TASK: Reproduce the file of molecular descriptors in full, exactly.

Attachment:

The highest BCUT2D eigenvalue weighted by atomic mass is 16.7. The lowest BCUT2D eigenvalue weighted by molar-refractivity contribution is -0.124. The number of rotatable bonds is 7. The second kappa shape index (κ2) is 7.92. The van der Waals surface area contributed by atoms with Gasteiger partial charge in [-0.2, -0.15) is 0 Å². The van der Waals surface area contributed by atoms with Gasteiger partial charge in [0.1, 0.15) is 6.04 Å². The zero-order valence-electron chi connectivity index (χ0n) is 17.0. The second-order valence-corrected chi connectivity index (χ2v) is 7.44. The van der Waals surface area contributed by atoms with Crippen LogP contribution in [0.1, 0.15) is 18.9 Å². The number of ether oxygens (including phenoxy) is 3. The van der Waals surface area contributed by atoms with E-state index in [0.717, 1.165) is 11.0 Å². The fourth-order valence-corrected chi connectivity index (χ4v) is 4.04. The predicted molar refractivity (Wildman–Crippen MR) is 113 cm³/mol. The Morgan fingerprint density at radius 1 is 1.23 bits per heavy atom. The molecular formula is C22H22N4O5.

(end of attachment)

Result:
The highest BCUT2D eigenvalue weighted by atomic mass is 16.7. The lowest BCUT2D eigenvalue weighted by molar-refractivity contribution is -0.124. The number of rotatable bonds is 7. The second kappa shape index (κ2) is 7.92. The van der Waals surface area contributed by atoms with Gasteiger partial charge in [-0.2, -0.15) is 0 Å². The van der Waals surface area contributed by atoms with Gasteiger partial charge in [0.1, 0.15) is 6.04 Å². The zero-order valence-electron chi connectivity index (χ0n) is 17.0. The second-order valence-corrected chi connectivity index (χ2v) is 7.44. The van der Waals surface area contributed by atoms with Crippen LogP contribution in [0.1, 0.15) is 18.9 Å². The number of ether oxygens (including phenoxy) is 3. The van der Waals surface area contributed by atoms with E-state index in [0.717, 1.165) is 11.0 Å². The fourth-order valence-corrected chi connectivity index (χ4v) is 4.04. The predicted molar refractivity (Wildman–Crippen MR) is 113 cm³/mol. The Morgan fingerprint density at radius 1 is 1.23 bits per heavy atom. The molecular formula is C22H22N4O5.